Giving fathers the flexibility of taking time off work in the first months after their partners give birth has significant health benefits for new mothers, a new study has claimed.
The researchers, Petra Persson and Maya Rossin-Slater, analysed the effects of a new parental leave policy passed in 2012 in a European country: Sweden.
Before 2012, new parents could already claim 16 months of paid time off work between them and were granted the opportunity of dividing most of the time as they wanted until the child was 12 years old. One main restriction, though, meant parents could not take paid leave at the same time.
For mother's post-birth physical and mental health, the Stanford University research now shows, this makes all the difference.
Looking into extensive administrative data, from Swedish birth records to leave claims and medical records, the researchers noticed that, after the 2012 policy was implemented, there was an 11 per cent decrease in antibiotic prescriptions and 26 per cent reduction in the prescription of anti-anxiety drugs for mothers in the first six months compared to the mothers who gave birth before the reform passed. There was also a 14 per cent decrease in hospitalizations or visits to a specialist.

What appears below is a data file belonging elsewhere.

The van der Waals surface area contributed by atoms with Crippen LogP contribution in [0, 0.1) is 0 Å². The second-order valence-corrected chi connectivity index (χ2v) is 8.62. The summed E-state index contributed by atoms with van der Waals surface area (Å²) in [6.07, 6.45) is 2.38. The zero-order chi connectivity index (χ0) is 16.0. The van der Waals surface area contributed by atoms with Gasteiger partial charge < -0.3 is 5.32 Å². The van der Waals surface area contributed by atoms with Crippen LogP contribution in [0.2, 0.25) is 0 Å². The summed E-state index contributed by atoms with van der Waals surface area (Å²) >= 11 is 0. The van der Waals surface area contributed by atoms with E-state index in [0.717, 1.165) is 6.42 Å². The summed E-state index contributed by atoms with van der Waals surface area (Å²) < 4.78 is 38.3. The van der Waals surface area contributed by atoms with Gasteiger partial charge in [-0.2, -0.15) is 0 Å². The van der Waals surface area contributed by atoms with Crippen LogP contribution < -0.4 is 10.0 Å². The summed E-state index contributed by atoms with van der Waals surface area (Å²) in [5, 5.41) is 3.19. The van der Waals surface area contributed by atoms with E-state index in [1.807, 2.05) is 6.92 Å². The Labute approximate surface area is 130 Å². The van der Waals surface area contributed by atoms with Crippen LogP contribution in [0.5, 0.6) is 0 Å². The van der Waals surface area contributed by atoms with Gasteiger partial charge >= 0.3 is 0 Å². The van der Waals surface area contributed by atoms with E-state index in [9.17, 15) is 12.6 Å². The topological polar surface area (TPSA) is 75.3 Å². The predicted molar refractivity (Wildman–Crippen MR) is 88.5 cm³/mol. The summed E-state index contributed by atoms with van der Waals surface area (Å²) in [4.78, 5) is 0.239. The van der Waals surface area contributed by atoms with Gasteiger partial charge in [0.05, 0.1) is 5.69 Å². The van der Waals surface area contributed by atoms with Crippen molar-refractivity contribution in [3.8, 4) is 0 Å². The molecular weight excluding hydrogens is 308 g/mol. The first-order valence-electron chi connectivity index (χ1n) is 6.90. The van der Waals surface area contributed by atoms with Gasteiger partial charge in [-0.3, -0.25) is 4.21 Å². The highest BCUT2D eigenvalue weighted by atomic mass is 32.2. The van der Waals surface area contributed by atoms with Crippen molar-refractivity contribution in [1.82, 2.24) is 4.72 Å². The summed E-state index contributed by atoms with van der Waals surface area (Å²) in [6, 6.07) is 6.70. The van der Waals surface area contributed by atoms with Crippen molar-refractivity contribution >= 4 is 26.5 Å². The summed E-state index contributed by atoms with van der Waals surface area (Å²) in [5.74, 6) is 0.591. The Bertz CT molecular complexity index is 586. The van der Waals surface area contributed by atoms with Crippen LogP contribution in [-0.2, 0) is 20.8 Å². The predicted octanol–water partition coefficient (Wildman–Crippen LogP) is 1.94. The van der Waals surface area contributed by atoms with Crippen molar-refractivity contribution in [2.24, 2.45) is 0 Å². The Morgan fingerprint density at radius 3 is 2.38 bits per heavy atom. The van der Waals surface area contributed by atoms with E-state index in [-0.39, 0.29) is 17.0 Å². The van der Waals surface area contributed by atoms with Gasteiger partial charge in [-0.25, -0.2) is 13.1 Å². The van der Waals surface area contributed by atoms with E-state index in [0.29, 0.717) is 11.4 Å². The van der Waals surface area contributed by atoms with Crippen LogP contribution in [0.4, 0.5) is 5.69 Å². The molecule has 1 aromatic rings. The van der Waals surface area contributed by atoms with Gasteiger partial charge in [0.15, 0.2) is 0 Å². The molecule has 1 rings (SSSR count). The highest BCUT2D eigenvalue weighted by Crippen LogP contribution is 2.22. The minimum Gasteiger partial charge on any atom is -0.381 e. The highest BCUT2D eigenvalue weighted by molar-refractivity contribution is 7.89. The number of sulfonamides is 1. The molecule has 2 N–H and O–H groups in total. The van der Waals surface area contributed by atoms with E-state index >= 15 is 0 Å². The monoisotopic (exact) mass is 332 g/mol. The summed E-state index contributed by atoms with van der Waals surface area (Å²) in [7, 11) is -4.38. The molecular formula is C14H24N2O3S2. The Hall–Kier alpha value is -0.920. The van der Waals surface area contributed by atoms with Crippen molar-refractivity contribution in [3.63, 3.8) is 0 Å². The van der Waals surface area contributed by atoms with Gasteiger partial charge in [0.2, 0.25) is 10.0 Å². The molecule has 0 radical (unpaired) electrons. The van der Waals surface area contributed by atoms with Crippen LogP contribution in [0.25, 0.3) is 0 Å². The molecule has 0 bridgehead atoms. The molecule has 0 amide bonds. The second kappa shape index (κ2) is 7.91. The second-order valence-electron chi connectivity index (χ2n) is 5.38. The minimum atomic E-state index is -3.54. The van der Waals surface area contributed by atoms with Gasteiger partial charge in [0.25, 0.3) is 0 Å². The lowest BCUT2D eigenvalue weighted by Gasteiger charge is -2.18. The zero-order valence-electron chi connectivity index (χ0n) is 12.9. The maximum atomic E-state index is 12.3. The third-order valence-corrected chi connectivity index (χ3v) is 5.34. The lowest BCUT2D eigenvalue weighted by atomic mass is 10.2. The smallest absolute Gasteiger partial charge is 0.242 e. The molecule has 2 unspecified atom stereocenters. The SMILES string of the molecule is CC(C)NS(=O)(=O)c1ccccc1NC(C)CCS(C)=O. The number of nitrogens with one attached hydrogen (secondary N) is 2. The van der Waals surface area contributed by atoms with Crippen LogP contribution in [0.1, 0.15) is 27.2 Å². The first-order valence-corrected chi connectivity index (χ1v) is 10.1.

The decline in anti-anxiety medications, in particular, was especially notable in the first three months after childbirth.
Furthermore, the study showed that the effects on health are greater for mothers with a pre-birth medical history, who may be particularly vulnerable in the months after giving birth.
The explanation behind this, the economists say, is simple: more flexibility means that families can choose to keep the father at home precisely on the days when his presence is particularly important. Indeed, the key factor in the study did not turn out to be the length of the paternal leave, but the flexibility for him to take paid time off work precisely when the mother needed it most.
Allowing women to rest, have some much-needed sleep or not underestimate their medical symptoms, the father's presence alleviated the burden on their shoulders, if only for a few days.
"Mothers bear the burden from a lack of workplace flexibility – not only directly through greater career costs of family formation – but also indirectly", the study reads, pointing to the high mental health costs of childbearing.
Two areas the researchers looked into, though, did not show significant change: antidepressant and painkiller prescriptions.